Parenting support revisited: retrieving an ethics of hermeneutics. A philosophical investigation inspired by viewpoints of Heidegger, Wittgenstein and Taylor.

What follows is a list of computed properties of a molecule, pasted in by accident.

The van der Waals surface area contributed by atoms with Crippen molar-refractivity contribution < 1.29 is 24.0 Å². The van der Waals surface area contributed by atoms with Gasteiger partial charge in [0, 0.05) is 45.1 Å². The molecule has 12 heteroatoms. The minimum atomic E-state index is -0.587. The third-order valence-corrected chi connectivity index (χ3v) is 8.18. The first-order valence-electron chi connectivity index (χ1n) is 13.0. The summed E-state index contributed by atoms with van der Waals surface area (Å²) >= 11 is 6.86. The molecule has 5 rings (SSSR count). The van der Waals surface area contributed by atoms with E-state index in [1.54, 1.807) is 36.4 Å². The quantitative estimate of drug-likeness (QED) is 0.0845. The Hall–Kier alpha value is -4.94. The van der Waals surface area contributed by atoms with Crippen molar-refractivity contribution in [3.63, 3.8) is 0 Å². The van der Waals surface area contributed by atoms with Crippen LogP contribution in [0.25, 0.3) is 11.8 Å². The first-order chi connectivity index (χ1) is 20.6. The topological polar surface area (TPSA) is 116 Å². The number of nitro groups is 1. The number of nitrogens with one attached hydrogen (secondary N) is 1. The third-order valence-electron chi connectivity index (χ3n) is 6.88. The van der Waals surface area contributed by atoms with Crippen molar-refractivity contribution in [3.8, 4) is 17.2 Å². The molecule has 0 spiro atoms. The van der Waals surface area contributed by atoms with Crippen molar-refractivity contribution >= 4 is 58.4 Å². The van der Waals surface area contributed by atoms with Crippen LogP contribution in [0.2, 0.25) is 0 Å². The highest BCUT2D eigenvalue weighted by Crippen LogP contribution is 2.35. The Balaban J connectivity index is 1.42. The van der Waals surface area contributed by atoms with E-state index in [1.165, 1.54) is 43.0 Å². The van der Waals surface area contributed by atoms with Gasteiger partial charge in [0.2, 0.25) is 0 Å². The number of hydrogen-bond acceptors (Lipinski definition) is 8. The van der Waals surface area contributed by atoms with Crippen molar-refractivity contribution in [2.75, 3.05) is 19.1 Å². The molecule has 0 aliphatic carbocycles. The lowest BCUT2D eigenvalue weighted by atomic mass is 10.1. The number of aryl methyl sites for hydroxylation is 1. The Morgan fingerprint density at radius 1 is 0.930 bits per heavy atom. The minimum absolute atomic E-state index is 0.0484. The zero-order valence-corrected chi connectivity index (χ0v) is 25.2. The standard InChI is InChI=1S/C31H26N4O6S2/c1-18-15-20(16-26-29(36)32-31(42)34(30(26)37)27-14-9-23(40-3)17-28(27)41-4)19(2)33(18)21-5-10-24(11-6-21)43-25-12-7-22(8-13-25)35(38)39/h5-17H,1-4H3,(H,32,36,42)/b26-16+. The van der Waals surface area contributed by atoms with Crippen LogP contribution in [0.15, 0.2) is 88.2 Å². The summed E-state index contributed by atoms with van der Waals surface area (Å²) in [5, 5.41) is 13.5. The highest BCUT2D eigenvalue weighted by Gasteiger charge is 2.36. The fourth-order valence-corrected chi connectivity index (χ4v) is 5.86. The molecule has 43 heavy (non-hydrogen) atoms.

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AbstractThis dissertation aims at gaining insight in our late modern moral backgrounds by considering the case of ‘parenting support’. The method it uses is a hermeneutical one, drawing on Polts idea that interpretation is continuously attempting to gain a deeper insight in something, by revising and elaborating existing interpretations. Starting from our everyday lived experiences we try to make the hermeneutical circle narrower by going back-and-forth between the abstract thinking of philosophy on the one hand and the concrete everyday experiences on the other. Four methodical ‘conjectures’ serve as signposts: (1) that parents are a priori supposed to be in need of support, though at the start of the investigations it remains a bit unclear what kind of support they need and what this implies for the kind of support given; (2) that parents are infantilised and instrumentalised; (3) that parenting support as a default is informed by scientific results and even more so scientific frameworks; (4) that notwithstanding this, it is probably still possible to develop alternative ways of supporting parents that take parents serious as the full-blown moral and political beings they are. More in general there is the further in this field of parenthood and childrearing to elaborate assumption that the first three issues are symptomatic of what Taylor has called a disengaged stance in our culture: the idea that sense giving backgrounds are necessary to be able to make sense of the world is forgotten and replaced by the idea that understanding boils down to an objective and thus ideally contextless causal explanation of phenomena. It may seem that this dissertation question beggingly assumes what needs to be proven, by drawing on philosophers who in line with Kant’s transcendental deduction show that phenomena as ‘knowing’ and ‘being able to’ imply certain contexts as necessary conditions: Heidegger, Wittgenstein and Taylor. The point is however to gain a deeper insight, not to prove that they are right in believing so. Wittgenstein and Heidegger provide terminologies and ways of thinking that help to take a critical distance from what is so nearby, that we can hardly grasp it. Conceptual distinctions help us to see that parents can be construed as ‘victims’ of evolutions in their societies that are taken as external and causal, or, as actors who are connected with their societies, and feel responsible for what happens in them. Science-based parenting support seems to be less informing parents then initiating them in certain frameworks and to reduce them to means to an end without allowing them the status of adulthood in a moral and political sense. Above all, parenting support seems to be more supportive of parenting processes than of parents with all their questions. This entails that parents are construed as ‘figures of disengagement’ who are in principle capable of dealing with their children and the domain of child rearing from a disengaged scientific manner. Parenting support stands clearly in need of revision, as well as the role and the self-understanding of the figure that provides the support: it can become a figure of engagement in the strong sense who applies an ethics of hermeneutics. More in general the conclusion will be that an ethics of hermeneutics is to prefer over an ethics of causality if the aim is to support parents qua parents.
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